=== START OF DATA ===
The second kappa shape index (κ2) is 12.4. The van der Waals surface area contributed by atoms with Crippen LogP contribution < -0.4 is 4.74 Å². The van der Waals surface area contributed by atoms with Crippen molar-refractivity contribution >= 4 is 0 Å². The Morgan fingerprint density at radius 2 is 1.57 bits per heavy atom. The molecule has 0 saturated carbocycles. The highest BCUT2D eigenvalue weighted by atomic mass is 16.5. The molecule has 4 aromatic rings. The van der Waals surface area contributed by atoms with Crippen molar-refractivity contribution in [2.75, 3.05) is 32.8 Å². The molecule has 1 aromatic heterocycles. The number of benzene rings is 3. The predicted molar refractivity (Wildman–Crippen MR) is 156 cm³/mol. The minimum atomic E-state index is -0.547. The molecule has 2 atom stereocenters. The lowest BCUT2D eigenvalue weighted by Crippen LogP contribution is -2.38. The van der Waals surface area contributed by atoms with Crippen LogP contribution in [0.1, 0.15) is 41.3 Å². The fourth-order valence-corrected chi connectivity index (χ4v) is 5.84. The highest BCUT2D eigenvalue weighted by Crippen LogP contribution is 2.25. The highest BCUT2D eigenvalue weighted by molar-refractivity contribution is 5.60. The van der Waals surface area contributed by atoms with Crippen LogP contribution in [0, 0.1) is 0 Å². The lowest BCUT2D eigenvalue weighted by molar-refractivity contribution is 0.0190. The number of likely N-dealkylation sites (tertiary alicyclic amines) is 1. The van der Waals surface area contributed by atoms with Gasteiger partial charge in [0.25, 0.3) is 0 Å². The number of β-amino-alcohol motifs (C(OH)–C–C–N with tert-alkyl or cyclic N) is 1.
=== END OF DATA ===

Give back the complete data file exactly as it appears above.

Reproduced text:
The second kappa shape index (κ2) is 12.4. The van der Waals surface area contributed by atoms with Crippen LogP contribution < -0.4 is 4.74 Å². The van der Waals surface area contributed by atoms with Crippen molar-refractivity contribution >= 4 is 0 Å². The Morgan fingerprint density at radius 2 is 1.57 bits per heavy atom. The molecule has 0 saturated carbocycles. The highest BCUT2D eigenvalue weighted by atomic mass is 16.5. The molecule has 4 aromatic rings. The van der Waals surface area contributed by atoms with Crippen molar-refractivity contribution in [2.75, 3.05) is 32.8 Å². The molecule has 1 aromatic heterocycles. The number of benzene rings is 3. The predicted molar refractivity (Wildman–Crippen MR) is 156 cm³/mol. The minimum atomic E-state index is -0.547. The molecule has 2 atom stereocenters. The lowest BCUT2D eigenvalue weighted by Crippen LogP contribution is -2.38. The van der Waals surface area contributed by atoms with Crippen LogP contribution in [0.1, 0.15) is 41.3 Å². The fourth-order valence-corrected chi connectivity index (χ4v) is 5.84. The highest BCUT2D eigenvalue weighted by Crippen LogP contribution is 2.25. The highest BCUT2D eigenvalue weighted by molar-refractivity contribution is 5.60. The van der Waals surface area contributed by atoms with Crippen LogP contribution in [0, 0.1) is 0 Å². The lowest BCUT2D eigenvalue weighted by molar-refractivity contribution is 0.0190. The number of likely N-dealkylation sites (tertiary alicyclic amines) is 1. The van der Waals surface area contributed by atoms with Gasteiger partial charge in [0.25, 0.3) is 0 Å². The number of β-amino-alcohol motifs (C(OH)–C–C–N with tert-alkyl or cyclic N) is 1.